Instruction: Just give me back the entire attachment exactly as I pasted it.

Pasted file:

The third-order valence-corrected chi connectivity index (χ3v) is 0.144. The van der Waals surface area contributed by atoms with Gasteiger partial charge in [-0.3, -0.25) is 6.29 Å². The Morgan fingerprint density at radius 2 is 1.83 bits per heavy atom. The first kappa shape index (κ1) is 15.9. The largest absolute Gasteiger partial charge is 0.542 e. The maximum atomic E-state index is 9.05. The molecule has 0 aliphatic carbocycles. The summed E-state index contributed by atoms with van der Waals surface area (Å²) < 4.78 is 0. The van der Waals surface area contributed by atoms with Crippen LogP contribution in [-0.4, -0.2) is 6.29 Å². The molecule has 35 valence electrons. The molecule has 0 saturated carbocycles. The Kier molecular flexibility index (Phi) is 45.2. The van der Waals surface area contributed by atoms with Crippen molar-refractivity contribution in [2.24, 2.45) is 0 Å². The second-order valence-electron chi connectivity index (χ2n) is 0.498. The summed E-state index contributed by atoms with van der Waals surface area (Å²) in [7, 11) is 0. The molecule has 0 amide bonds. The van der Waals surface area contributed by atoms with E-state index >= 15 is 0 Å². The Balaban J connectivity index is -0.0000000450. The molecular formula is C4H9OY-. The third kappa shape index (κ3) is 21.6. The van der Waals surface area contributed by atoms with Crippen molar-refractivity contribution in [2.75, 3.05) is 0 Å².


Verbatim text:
The third-order valence-corrected chi connectivity index (χ3v) is 0.144. The van der Waals surface area contributed by atoms with Gasteiger partial charge in [-0.3, -0.25) is 6.29 Å². The Morgan fingerprint density at radius 2 is 1.83 bits per heavy atom. The first kappa shape index (κ1) is 15.9. The largest absolute Gasteiger partial charge is 0.542 e. The maximum atomic E-state index is 9.05. The molecule has 0 aliphatic carbocycles. The summed E-state index contributed by atoms with van der Waals surface area (Å²) < 4.78 is 0. The van der Waals surface area contributed by atoms with Crippen LogP contribution in [-0.4, -0.2) is 6.29 Å². The molecule has 35 valence electrons. The molecule has 0 saturated carbocycles. The Kier molecular flexibility index (Phi) is 45.2. The van der Waals surface area contributed by atoms with Crippen molar-refractivity contribution in [2.24, 2.45) is 0 Å². The second-order valence-electron chi connectivity index (χ2n) is 0.498. The summed E-state index contributed by atoms with van der Waals surface area (Å²) in [7, 11) is 0. The molecule has 0 amide bonds. The van der Waals surface area contributed by atoms with E-state index >= 15 is 0 Å². The Balaban J connectivity index is -0.0000000450. The molecular formula is C4H9OY-. The third kappa shape index (κ3) is 21.6. The van der Waals surface area contributed by atoms with Crippen molar-refractivity contribution in [2.75, 3.05) is 0 Å².